Stress in Retirement? It’s More Common Than You Think.

Stress in Retirement? It’s More Common Than You Think.

Many of us have an image of how retirement is supposed to be: You’re free! No boss to answer to, no schedule to keep, no demands upon you. In short, retirement equals no stress, right? But the reality is that some retirees report they still have stress after they leave their jobs.1

So what gives? Why are retirees feeling stress in a time when they should be feeling footloose and fancy-free? Here are four stressors you may want to be aware of as you approach retirement:

  1. Financial concerns. According to a survey conducted by TransAmerica, outliving savings and investments is the No. 1 retirement concern of most Americans.2 The idea of living on a fixed income can create a sense of stress for many people, especially those who feel they haven’t saved enough during their working years.
  2. Health concerns. Health insurance provider Aetna reports that more than 70 million Americans ages 50 and older have been diagnosed with at least one chronic condition.3 These conditions may require expensive prescriptions or frequent visits to a health care provider.
  3. Changes in identity. Leaving a job is a major life change, even if you’re looking forward to retirement. For many of us, our jobs are a big part of our identity. Some people make an easy transition into retirement, but others might experience anxiety, depression and a feeling of loss.4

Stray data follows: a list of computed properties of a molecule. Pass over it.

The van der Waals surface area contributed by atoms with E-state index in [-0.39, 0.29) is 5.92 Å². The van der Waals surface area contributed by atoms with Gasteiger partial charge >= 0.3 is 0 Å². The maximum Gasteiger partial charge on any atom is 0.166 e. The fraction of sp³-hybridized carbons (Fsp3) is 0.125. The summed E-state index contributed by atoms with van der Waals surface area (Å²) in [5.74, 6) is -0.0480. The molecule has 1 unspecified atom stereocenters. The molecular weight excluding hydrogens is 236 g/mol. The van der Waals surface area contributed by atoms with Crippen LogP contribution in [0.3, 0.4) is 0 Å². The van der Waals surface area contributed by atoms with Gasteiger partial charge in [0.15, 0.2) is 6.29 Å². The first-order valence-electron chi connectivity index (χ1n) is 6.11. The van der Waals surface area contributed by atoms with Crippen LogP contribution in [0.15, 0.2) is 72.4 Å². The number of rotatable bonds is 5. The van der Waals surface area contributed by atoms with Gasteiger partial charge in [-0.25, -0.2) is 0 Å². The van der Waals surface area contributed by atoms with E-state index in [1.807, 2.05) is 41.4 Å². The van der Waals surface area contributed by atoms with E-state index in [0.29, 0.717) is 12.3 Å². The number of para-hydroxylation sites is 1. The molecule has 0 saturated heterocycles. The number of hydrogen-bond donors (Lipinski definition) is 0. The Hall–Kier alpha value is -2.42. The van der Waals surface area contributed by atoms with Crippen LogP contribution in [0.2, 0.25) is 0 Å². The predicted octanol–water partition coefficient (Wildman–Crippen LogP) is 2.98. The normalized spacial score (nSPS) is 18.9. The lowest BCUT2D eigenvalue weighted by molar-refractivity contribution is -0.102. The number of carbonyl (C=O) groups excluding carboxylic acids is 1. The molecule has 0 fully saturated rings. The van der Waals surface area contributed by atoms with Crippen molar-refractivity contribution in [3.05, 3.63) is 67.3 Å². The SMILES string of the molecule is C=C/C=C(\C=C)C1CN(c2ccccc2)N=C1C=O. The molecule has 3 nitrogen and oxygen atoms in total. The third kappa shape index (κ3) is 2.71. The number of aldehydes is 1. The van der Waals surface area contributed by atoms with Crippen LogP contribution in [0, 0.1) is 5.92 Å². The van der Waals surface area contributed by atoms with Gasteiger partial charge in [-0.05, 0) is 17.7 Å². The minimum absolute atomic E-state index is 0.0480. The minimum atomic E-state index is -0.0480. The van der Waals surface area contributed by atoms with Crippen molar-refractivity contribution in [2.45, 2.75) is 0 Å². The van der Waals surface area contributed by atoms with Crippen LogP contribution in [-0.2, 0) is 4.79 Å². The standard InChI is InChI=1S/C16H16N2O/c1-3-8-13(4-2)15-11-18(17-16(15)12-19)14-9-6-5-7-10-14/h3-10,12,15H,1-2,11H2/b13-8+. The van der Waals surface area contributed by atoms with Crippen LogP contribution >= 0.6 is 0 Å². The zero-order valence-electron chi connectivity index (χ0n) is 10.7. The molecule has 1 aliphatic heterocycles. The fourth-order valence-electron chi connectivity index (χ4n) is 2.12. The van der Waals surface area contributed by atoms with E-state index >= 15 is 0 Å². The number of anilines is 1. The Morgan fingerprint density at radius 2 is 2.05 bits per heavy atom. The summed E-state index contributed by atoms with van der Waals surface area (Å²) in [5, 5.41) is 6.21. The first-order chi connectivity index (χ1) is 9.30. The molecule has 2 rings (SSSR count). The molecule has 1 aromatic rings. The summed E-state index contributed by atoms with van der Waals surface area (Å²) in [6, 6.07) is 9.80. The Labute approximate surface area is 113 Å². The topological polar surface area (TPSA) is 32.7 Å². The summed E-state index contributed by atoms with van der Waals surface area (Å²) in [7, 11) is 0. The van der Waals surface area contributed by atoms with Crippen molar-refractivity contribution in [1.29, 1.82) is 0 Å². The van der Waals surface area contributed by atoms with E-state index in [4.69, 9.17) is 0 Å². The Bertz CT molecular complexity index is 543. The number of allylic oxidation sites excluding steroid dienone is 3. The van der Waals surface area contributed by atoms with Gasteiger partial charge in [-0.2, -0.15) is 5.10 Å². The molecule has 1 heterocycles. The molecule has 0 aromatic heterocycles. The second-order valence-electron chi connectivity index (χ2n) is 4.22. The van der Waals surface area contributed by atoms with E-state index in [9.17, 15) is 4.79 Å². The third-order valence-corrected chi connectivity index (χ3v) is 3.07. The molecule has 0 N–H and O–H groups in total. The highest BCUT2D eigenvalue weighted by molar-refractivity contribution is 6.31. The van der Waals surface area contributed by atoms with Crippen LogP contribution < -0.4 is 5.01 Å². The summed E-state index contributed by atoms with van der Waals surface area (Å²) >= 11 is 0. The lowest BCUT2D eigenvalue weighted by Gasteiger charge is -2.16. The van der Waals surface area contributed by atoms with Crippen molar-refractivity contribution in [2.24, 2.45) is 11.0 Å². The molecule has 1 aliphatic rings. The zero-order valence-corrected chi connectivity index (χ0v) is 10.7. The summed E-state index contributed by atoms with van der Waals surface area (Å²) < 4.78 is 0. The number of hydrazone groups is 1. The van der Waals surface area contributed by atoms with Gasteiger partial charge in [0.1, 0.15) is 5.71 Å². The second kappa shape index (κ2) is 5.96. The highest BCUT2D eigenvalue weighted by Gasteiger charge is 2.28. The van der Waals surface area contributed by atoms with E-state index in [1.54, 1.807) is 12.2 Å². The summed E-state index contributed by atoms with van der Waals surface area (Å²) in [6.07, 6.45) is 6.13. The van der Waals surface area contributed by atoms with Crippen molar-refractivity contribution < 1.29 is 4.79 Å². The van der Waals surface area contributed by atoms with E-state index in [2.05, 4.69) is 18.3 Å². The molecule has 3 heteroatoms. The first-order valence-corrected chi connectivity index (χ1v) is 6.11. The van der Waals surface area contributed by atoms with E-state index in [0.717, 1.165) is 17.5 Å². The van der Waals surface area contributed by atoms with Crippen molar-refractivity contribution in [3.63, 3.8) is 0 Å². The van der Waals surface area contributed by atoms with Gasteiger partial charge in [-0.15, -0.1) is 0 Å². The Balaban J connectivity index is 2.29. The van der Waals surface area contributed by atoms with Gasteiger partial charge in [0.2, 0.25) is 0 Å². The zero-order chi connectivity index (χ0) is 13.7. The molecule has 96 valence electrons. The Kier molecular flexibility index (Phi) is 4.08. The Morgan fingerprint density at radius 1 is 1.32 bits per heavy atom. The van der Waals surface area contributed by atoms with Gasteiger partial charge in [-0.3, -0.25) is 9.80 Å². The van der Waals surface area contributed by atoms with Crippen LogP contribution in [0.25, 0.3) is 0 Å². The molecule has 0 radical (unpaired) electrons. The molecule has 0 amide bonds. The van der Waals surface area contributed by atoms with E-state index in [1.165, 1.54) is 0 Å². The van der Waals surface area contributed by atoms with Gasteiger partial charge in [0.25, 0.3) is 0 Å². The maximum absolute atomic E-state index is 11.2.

4. Caring for aging parents and spouses. Retirees may have to assume the role of caregiver for parents and/or spouses. While caring for a loved one can reap great rewards, it can also create continuing stress for the caregiver, especially if it spans several years or the caregiver is not receiving help or guidance from friends, relatives or medical professionals.5

 

1 Nanci Hellmich. USA Today. May 27, 2014. “Five top stressors in retirement and how to cope.” https://www.usatoday.com/story/money/personalfinance/2014/05/27/retirement-five-stressors/9329991/ Accessed June 26, 2017.

2 Transamerica Center for Retirement Studies. December 2016. “17th Annual Transamerica Retirement Survey.” http://www.transamericacenter.org/docs/default-source/retirement-survey-of-workers/tcrs2016_sr_retirement_survey_of_workers_compendium.pdf. Accessed June 26, 2017.

3 Aetna. “Retirement Stress: Real and Widespread.” https://news.aetna.com/2016/07/retirement-stress-real-widespread/. Accessed June 26, 2017.

4 Jamie Chamberlin. American Psychological Association. January 2014. “Retiring minds want to know.” http://www.apa.org/monitor/2014/01/retiring-minds.aspx. Accessed June 27, 2017.

5 Nanci Hellmich. USA Today. May 27, 2014. “Five top stressors in retirement and how to cope.” https://www.usatoday.com/story/money/personalfinance/2014/05/27/retirement-five-stressors/9329991/ Accessed June 26, 2017.